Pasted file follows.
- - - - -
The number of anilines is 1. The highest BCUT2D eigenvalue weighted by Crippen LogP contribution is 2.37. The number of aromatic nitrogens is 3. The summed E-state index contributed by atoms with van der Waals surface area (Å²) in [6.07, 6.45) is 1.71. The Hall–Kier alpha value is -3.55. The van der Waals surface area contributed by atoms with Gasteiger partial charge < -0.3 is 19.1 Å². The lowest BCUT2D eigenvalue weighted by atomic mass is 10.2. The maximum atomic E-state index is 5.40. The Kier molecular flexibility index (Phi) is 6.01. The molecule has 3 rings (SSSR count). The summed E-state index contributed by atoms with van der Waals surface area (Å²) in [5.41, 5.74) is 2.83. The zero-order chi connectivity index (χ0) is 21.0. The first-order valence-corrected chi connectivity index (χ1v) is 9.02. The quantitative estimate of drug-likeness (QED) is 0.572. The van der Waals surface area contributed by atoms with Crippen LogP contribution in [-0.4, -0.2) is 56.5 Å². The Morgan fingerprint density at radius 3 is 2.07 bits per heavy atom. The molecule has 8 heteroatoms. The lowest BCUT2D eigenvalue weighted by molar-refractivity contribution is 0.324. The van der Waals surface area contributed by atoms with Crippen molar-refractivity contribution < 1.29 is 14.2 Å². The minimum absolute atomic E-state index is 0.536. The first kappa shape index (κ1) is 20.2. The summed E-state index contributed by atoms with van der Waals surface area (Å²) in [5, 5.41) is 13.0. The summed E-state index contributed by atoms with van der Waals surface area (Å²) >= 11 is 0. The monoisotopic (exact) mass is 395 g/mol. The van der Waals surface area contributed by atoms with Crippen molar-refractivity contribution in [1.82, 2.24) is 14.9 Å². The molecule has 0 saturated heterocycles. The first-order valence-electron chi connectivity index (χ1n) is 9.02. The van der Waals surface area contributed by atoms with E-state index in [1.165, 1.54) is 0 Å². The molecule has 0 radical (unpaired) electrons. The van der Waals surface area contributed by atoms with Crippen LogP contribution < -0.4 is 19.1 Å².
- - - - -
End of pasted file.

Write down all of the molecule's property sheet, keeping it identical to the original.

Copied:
The number of anilines is 1. The highest BCUT2D eigenvalue weighted by Crippen LogP contribution is 2.37. The number of aromatic nitrogens is 3. The summed E-state index contributed by atoms with van der Waals surface area (Å²) in [6.07, 6.45) is 1.71. The Hall–Kier alpha value is -3.55. The van der Waals surface area contributed by atoms with Gasteiger partial charge < -0.3 is 19.1 Å². The lowest BCUT2D eigenvalue weighted by atomic mass is 10.2. The maximum atomic E-state index is 5.40. The Kier molecular flexibility index (Phi) is 6.01. The molecule has 3 rings (SSSR count). The summed E-state index contributed by atoms with van der Waals surface area (Å²) in [5.41, 5.74) is 2.83. The zero-order chi connectivity index (χ0) is 21.0. The first-order valence-corrected chi connectivity index (χ1v) is 9.02. The quantitative estimate of drug-likeness (QED) is 0.572. The van der Waals surface area contributed by atoms with Crippen LogP contribution in [-0.4, -0.2) is 56.5 Å². The Morgan fingerprint density at radius 3 is 2.07 bits per heavy atom. The molecule has 8 heteroatoms. The lowest BCUT2D eigenvalue weighted by molar-refractivity contribution is 0.324. The van der Waals surface area contributed by atoms with Crippen molar-refractivity contribution < 1.29 is 14.2 Å². The minimum absolute atomic E-state index is 0.536. The first kappa shape index (κ1) is 20.2. The summed E-state index contributed by atoms with van der Waals surface area (Å²) in [5, 5.41) is 13.0. The summed E-state index contributed by atoms with van der Waals surface area (Å²) >= 11 is 0. The monoisotopic (exact) mass is 395 g/mol. The van der Waals surface area contributed by atoms with Crippen molar-refractivity contribution in [1.82, 2.24) is 14.9 Å². The molecule has 0 saturated heterocycles. The first-order valence-electron chi connectivity index (χ1n) is 9.02. The van der Waals surface area contributed by atoms with E-state index in [1.165, 1.54) is 0 Å². The molecule has 0 radical (unpaired) electrons. The van der Waals surface area contributed by atoms with Crippen LogP contribution < -0.4 is 19.1 Å².